Today's News

  • Rockwood takes broom to Harriman

    The Rockwood Tigers and Harriman Blue Devils renewed their rivalry Friday night at Harriman’s Richard Pickell Gymnasium, but home court advantage didn’t matter on this night as the Tigers and Lady Tigers went back with a District 3-A sweep.

  • Oliver Springs splits with Sunbright

    The Sunbright Lady Tigers found out Friday evening that the Oliver Springs Lady Bobcats were all "Ball". Kellie Ball, that is, as she used a 13-point performance and had six of the Lady 'Cats 17 team steals to lead Oliver Springs to a convincing 52-27 win in girls hardwood action.

  • Fast starts the difference as Jackets split with Redskins

    The Kingston Yellow Jackets and Lady Jackets opened District 4-AA play Friday night by traveling to Loudon and splitting a pair of games with the Redskins.

  • Berean hands Rockwood first district loss, 54-49

    Entering Saturday night, Paul Kamikawa’s Rockwood Tigers were the team to beat in District 3-A with an undefeated 4-0 record in district play.

  • Say ‘cheese’! Cameras doing the job, but only half have been installed

    By Mike Gibson
    When it was reported that several of Kingston’s scheduled new public park surveillance cameras were still not operational, irate city council members were ready to cast scrutiny on the company responsible for installing them.

    “I’ve personally got a problem with their work ethic, with how this is being done,” said Councilman Norm Sugarman during the council’s Jan. 3 work session.

  • Developers again suing Harriman official

    The people behind the Pinnacle Pointe development are still sore with Harriman City Treasurer Charles Kerley.

    After asking for and receiving a voluntary dismissal of their $3.3 million lawsuit against him in July, Jerry and Judy Duncan along with Steve Kirkham refiled the complaint in October.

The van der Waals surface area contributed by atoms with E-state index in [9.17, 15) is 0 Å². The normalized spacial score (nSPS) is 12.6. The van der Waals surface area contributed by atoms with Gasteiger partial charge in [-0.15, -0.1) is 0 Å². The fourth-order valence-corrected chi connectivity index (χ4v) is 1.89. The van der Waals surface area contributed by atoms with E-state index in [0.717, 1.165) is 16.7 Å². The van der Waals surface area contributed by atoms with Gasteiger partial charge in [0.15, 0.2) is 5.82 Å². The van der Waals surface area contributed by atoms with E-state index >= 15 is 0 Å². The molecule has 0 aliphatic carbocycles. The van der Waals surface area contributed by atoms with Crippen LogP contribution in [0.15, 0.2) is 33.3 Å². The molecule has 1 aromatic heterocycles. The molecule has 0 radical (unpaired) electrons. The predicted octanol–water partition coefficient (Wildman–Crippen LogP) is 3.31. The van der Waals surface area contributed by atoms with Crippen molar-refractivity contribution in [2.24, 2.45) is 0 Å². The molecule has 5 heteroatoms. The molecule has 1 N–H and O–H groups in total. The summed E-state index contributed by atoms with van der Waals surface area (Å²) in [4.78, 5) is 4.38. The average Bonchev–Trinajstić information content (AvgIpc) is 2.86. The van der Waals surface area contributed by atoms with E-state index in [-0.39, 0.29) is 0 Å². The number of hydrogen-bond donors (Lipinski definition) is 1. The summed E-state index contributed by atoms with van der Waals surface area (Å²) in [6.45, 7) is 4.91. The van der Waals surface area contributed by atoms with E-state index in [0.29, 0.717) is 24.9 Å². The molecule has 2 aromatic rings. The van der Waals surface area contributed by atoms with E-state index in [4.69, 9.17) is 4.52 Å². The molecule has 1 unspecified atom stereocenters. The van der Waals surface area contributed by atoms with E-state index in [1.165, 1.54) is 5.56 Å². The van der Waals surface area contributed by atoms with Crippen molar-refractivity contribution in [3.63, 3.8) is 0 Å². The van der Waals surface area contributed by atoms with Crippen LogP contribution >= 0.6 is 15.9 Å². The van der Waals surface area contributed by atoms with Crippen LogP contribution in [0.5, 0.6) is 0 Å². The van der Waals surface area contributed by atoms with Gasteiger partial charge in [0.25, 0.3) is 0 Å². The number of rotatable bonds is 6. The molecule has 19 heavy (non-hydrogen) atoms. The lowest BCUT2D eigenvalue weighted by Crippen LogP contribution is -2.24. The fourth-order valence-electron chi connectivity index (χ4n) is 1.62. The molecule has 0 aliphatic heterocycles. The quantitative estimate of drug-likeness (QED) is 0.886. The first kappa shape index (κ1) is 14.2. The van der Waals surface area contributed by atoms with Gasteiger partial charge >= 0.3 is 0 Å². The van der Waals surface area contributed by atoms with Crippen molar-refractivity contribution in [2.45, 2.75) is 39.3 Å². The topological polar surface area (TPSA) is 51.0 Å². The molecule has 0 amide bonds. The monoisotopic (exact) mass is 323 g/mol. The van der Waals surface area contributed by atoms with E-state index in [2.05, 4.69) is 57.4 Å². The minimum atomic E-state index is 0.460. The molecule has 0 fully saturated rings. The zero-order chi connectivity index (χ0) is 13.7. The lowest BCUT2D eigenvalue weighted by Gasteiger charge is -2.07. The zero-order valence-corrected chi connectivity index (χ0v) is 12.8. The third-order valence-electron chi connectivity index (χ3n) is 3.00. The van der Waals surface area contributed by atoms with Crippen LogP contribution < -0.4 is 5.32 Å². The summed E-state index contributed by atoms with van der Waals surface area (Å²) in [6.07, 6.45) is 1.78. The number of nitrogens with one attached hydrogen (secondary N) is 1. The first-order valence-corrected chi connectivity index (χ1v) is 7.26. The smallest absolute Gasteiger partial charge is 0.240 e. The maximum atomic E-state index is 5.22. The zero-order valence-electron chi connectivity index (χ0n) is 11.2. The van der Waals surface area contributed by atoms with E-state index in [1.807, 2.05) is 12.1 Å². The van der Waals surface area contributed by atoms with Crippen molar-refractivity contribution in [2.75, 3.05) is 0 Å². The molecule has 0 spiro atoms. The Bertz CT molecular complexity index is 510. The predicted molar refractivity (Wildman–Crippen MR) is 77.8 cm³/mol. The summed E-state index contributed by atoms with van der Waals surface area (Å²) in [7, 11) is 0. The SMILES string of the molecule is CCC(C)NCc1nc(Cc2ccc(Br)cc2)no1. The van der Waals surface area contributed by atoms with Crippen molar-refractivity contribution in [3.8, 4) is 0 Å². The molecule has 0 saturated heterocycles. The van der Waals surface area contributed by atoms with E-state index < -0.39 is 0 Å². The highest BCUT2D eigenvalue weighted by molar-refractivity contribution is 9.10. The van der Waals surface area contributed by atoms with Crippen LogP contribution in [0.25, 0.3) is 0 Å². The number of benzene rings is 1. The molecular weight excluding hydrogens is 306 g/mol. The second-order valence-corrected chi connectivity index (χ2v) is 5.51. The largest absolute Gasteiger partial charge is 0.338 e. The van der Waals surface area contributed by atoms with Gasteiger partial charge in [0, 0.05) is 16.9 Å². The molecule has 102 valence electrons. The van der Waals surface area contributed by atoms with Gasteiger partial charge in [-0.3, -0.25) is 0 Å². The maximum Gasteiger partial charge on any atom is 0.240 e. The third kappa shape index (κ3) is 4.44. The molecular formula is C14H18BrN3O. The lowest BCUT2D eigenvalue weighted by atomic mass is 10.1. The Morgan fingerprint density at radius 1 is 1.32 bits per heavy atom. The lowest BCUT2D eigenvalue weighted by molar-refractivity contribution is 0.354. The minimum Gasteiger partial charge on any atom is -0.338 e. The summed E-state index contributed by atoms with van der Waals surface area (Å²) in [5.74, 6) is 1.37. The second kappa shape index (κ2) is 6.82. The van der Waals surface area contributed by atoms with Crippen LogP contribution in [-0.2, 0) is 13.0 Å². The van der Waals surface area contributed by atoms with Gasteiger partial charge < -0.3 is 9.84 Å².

They allege Kerley besmirched them in a letter to the editor that was published in the Roane County News.

    The same amount of damages are sought.  

    “These allegations by Charles R. Kerley were publicly print-

  • Police say man threatened to kill workers at sandwich shop

    Kingston police arrested a 53-year-old man Thursday morning after he allegedly threatened to kill workers at the Subway on North Kentucky Street.

    Joel Glenn Willis, whose home address was listed as 113 Orchard Road, Kingston, was charged with disorderly conduct, reckless endangerment, assault and resisting arrest.

    “He didn’t try to rob them,” Kingston Police Chief Jim Washam said. “He just made some off-the-wall threats toward them, but it was serious enough that we charged him with it.”

  • Harriman wants old papermill site on list of Priorities

    Harriman officials officially showed their support last week for the former American Kraft Papermill site being named on the National Priorities List.

    Councilman Buddy Holley, who had at first been wary of the designation, recently changed his mind and presented his reasonings to support it at a recent council workshop.

    “I think the consensus is we’re better off going NPL site,” said Holley, who at that time promised to create a resolution for the council to consider.

  • Houston judge taking on new hot-button issue

    James “Buddy” Scott is quite familiar with the Circuit Courtroom at the Roane County Courthouse, having presided over two trials involving brothers Rocky and Leon Hous-

    Last Thursday’s hearing before Circuit Court Judge Russell Simmons Jr. didn’t involve the Houstons, but Scott found himself amidst another controversial matter.

    Scott, a retired judge, represents a group of residents who are suing Tiger Haven, a big-cat sanctuary in East Roane County.

  • Vice mayor back to city business after training to be park ranger

    Harriman City Council Vice Mayor Chase Tedder hasn’t been a presence at a meeting since last summer, when he went to a special school to become a park ranger.

    Tedder, who last attended the Aug. 9, 2011, session, said he will be back Tuesday, Jan. 10.

    “I’m back in business,” he said. “I went to the National Park Service Seasonal Law Enforcement Academy in North Carolina. I graduated in mid-December. After I graduated, I stayed on and went to Wildland Fire Academy,” Tedder said.